Date of Award

6-1-2018

Document Type

Thesis (Undergraduate)

Department

Department of Computer Science

First Advisor

Charles Palmer

Abstract

Scientific data sets have grown rapidly in recent years, outpacing the growth in memory and network bandwidths. This I/O bottleneck has made it increasingly difficult for scientists to read and search outputted datasets in an attempt to find features of interest. In this paper, we will present the next generation of EMPRESS, a scalable metadata management service that offers the following solution: users can "tag" features of interest and search these tags without having to read in the associated datasets. EMPRESS provides, in essence, a digital scientific notebook where scientists can write down observations and highlight interesting results, and an efficient way to search these annotations. EMPRESS also provides storage-system independent physical metadata, providing a portable way for users to read both metadata and the associated data. EMPRESS offers scalability through two different deployment modes: "local", which runs on the compute nodes and "dedicated," which uses a set of dedicated, shared-nothing servers. EMPRESS also provides robust fault tolerance and transaction management, which is crucial to supporting workflows.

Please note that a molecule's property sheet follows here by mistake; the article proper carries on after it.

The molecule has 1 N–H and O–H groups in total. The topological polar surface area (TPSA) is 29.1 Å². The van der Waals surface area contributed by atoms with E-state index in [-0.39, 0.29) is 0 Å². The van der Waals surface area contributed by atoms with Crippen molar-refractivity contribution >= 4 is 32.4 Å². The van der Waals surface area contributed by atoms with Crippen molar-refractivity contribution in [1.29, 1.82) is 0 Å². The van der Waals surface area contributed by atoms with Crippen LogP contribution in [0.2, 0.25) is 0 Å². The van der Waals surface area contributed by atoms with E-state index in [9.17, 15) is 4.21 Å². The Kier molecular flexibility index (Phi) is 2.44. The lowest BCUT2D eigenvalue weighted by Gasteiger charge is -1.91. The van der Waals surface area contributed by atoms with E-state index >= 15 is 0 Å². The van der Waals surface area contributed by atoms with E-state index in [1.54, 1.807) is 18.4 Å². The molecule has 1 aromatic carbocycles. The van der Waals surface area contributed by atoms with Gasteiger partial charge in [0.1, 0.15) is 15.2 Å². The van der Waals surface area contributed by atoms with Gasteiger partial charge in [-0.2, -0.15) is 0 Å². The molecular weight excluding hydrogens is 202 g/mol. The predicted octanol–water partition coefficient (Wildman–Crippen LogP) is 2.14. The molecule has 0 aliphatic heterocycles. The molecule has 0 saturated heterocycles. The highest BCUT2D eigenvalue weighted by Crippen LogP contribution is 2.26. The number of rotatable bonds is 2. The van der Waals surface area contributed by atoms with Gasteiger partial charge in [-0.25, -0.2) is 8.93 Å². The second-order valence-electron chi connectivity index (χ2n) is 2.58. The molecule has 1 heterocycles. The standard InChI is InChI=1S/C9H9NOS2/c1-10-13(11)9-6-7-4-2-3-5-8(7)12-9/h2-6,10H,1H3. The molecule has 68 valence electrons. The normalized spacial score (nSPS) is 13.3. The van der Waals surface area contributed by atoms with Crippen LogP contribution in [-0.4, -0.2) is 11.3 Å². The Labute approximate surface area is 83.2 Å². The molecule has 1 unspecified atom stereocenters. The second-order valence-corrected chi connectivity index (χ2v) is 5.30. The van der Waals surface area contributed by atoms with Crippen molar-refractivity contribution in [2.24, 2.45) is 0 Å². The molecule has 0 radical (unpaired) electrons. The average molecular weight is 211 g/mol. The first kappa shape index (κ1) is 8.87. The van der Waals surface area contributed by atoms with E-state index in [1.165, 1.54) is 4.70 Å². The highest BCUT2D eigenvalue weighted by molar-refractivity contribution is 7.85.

Comments

Originally posted in the Dartmouth College Computer Science Technical Report Series, number TR2018-846.

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